Letter B

The Definition of Button Rifling

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Button Rifling

Rifling that is formed by pulling a die made with reverse image of the rifling (the 'button') down the pre-drilled bore of a firearm barrel.


19 Other Firearms Definitions You Need To Know


Gas Operated

The superheated air created by burning powder. A gas-operated firearm is one that uses the energy from these superheated gases to work the action in semi-automatic and automatic guns.

Wad

A felt, paper, cardboard or plastic disk that is used in a shotshell. Also in muzzle loading, a piece of cloth used to seal the bullet in the barrel. It's purpose and function is the same as a shotgun wad.

Rail

A feature on some guns which allows various aftermarket accessories to be attached the firearm such as flashlights or lasers. On pistols, if equipped, the rail is on the underside of the frame below the barrel. On rifles, a rain can be found above or below the barrel, with AR type rifles, the forestock can be made of rails allowing all kinds of attachments in various positions.

Slide

The upper portion of a semi-automatic pistol that houses the barrel and contains the breechblock and portions of the firing mechanism. Ejecting the spent case as it moves to the rear and loading a fresh cartridge into the chamber as it moves forward again. As its name states, it slides along tracks in the top of the frame during the recoil process providing the linkage between the breechblock and barrel.

Cable Lock

A cable with a padlock at the end. It is threaded through the action of the firearm rendering the gun safe and useless until the lock is removed.

Pull

The entire process of making the trigger complete its journey past the trigger break.

Back Action

A sidelock action where the mainspring is mounted rearward towards the butt. The back action is often used in double rifles where the need for strength requires as little steel as possible be removed from the bar of the action.

Percussion Cap

A small metal explosive-filled cup which is placed over the nipple of a percussion firearm. As the cap is struck by the hammer, it explodes and sends a flame through the flashhole in the nipple to the main powder charge.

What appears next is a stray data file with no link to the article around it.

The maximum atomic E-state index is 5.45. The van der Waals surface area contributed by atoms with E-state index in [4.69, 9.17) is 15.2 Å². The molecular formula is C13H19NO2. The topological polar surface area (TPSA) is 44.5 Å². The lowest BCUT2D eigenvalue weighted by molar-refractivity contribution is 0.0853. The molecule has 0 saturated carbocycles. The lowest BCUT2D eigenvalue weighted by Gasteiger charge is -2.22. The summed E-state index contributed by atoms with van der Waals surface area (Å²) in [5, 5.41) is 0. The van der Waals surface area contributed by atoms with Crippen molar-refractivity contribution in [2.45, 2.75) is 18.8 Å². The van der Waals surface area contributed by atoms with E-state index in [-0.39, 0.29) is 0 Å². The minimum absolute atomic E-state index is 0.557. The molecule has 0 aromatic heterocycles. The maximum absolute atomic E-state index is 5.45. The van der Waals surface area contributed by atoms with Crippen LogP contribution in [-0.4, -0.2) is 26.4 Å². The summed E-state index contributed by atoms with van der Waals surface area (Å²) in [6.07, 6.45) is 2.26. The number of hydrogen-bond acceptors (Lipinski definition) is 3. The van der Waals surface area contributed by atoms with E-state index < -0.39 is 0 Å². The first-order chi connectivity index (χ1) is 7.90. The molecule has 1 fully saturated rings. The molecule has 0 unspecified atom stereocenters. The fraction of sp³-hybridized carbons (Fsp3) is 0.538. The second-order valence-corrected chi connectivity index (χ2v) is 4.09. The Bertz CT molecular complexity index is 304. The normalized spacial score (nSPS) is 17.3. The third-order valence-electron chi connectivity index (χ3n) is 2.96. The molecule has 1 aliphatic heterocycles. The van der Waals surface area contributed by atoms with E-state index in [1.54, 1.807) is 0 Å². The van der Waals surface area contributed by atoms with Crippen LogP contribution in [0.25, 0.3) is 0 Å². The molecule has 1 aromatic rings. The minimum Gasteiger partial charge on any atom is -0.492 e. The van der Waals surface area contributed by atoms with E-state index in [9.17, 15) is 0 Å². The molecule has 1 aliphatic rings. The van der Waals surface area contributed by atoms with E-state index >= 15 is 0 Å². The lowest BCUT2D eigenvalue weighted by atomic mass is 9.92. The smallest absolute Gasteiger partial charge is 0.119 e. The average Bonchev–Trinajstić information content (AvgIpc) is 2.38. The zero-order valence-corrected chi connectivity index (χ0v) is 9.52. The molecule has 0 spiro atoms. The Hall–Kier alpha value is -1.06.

Plinking

Informal shooting at any of a variety of inanimate targets.

Cheekpiece

A broad, flat, raised area on the side of a buttstock.

Point Blank Range

The farthest distance that a target of a given size can be hit without holding over or under with the sights. The exact range is determined by the performance of the cartridge used, the ZERO range, and the accepted size of the target area. This term is not to be confused with point blank shooting.

Cannelure

A groove or indention around the circumference of a bullet. Its purpose is to permit the cartridge casing to be crimped tightly against the bullet shank to hold it firmly to the casing. A groove or indention around the circumference of a bullet. Its purpose is to permit the cartridge casing to be crimped tightly against the bullet shank to hold it firmly to the casing.

Muzzle

The open end of the barrel from which the projectile exits.

Electronic Firing

The use of an electric current to fire a cartridge, instead of a percussion cap. In an electronic-fired firearm an electric current is used instead to ignite the propellant, which fires the cartridge as soon as the trigger is pulled.

LC

Abbreviation for Long Colt

Magazine Pouch

Commonly shortened to mag pouch, this is a device to hold extra magazines which fastens to the shooter's belt.

Every Day Carry

Term used for a firearm that a person uses as their usual daily carry gun. It is also used to describe a gun that is good for carrying concealed on a regular basis. Factors for determining an EDC may include caliber, physical size, number of rounds, accuracy and/or other factors.

Pan

The small dished container located on the side or top of a matchlock, wheel-lock or flintlock forearm used to hold the priming powder charge.